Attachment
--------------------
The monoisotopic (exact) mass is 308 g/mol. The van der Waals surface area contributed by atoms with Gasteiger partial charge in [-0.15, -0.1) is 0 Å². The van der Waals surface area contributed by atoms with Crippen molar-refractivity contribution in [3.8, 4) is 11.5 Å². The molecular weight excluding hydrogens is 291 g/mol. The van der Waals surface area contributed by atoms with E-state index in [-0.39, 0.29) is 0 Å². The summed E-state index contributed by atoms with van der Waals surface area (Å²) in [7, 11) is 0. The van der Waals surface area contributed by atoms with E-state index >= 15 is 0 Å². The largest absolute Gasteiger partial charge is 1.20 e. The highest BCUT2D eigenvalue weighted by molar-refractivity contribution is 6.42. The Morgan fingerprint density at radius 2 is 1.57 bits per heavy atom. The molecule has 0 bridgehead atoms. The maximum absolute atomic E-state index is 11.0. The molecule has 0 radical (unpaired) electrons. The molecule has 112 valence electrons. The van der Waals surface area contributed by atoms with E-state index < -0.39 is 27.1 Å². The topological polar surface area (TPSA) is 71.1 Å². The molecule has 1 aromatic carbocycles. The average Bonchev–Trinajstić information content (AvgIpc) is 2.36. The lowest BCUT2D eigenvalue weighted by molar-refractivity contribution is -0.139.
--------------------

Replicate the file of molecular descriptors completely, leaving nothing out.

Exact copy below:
The monoisotopic (exact) mass is 308 g/mol. The van der Waals surface area contributed by atoms with Gasteiger partial charge in [-0.15, -0.1) is 0 Å². The van der Waals surface area contributed by atoms with Crippen molar-refractivity contribution in [3.8, 4) is 11.5 Å². The molecular weight excluding hydrogens is 291 g/mol. The van der Waals surface area contributed by atoms with E-state index in [-0.39, 0.29) is 0 Å². The summed E-state index contributed by atoms with van der Waals surface area (Å²) in [7, 11) is 0. The van der Waals surface area contributed by atoms with E-state index >= 15 is 0 Å². The largest absolute Gasteiger partial charge is 1.20 e. The highest BCUT2D eigenvalue weighted by molar-refractivity contribution is 6.42. The Morgan fingerprint density at radius 2 is 1.57 bits per heavy atom. The molecule has 0 bridgehead atoms. The maximum absolute atomic E-state index is 11.0. The molecule has 0 radical (unpaired) electrons. The molecule has 112 valence electrons. The van der Waals surface area contributed by atoms with E-state index < -0.39 is 27.1 Å². The topological polar surface area (TPSA) is 71.1 Å². The molecule has 1 aromatic carbocycles. The average Bonchev–Trinajstić information content (AvgIpc) is 2.36. The lowest BCUT2D eigenvalue weighted by molar-refractivity contribution is -0.139.